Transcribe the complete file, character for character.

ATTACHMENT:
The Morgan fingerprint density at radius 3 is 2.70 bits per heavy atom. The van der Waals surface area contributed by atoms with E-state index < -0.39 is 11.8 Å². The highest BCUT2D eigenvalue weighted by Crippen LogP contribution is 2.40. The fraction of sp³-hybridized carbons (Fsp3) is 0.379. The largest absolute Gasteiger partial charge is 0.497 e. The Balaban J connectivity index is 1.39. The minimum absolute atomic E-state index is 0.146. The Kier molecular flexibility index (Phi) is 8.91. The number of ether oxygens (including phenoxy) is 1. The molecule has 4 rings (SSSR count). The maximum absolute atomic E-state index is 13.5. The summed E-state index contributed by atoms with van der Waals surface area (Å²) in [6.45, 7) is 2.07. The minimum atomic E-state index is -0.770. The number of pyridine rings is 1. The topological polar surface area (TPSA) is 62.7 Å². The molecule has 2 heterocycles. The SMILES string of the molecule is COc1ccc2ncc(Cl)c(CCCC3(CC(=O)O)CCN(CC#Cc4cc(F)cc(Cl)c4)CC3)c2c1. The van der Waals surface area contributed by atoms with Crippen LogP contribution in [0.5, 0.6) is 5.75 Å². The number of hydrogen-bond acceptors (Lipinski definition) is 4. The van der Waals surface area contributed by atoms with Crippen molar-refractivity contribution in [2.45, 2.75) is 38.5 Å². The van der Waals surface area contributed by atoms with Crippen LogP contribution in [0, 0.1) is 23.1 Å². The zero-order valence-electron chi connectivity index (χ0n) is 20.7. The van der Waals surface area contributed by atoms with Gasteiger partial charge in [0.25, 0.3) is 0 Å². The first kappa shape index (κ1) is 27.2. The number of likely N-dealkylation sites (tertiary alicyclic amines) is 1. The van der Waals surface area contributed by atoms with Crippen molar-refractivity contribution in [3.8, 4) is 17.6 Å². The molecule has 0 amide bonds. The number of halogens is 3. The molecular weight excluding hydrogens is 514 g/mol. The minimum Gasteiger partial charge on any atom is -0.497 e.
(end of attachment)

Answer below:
The Morgan fingerprint density at radius 3 is 2.70 bits per heavy atom. The van der Waals surface area contributed by atoms with E-state index < -0.39 is 11.8 Å². The highest BCUT2D eigenvalue weighted by Crippen LogP contribution is 2.40. The fraction of sp³-hybridized carbons (Fsp3) is 0.379. The largest absolute Gasteiger partial charge is 0.497 e. The Balaban J connectivity index is 1.39. The minimum absolute atomic E-state index is 0.146. The Kier molecular flexibility index (Phi) is 8.91. The number of ether oxygens (including phenoxy) is 1. The molecule has 4 rings (SSSR count). The maximum absolute atomic E-state index is 13.5. The summed E-state index contributed by atoms with van der Waals surface area (Å²) in [6.45, 7) is 2.07. The minimum atomic E-state index is -0.770. The number of pyridine rings is 1. The topological polar surface area (TPSA) is 62.7 Å². The molecule has 2 heterocycles. The SMILES string of the molecule is COc1ccc2ncc(Cl)c(CCCC3(CC(=O)O)CCN(CC#Cc4cc(F)cc(Cl)c4)CC3)c2c1. The van der Waals surface area contributed by atoms with Crippen LogP contribution in [0.5, 0.6) is 5.75 Å². The number of hydrogen-bond acceptors (Lipinski definition) is 4. The van der Waals surface area contributed by atoms with Crippen molar-refractivity contribution in [2.45, 2.75) is 38.5 Å². The van der Waals surface area contributed by atoms with Crippen LogP contribution in [0, 0.1) is 23.1 Å². The zero-order valence-electron chi connectivity index (χ0n) is 20.7. The van der Waals surface area contributed by atoms with Gasteiger partial charge in [0.25, 0.3) is 0 Å². The first kappa shape index (κ1) is 27.2. The number of likely N-dealkylation sites (tertiary alicyclic amines) is 1. The van der Waals surface area contributed by atoms with Crippen molar-refractivity contribution in [3.8, 4) is 17.6 Å². The molecule has 0 amide bonds. The number of halogens is 3. The molecular weight excluding hydrogens is 514 g/mol. The minimum Gasteiger partial charge on any atom is -0.497 e.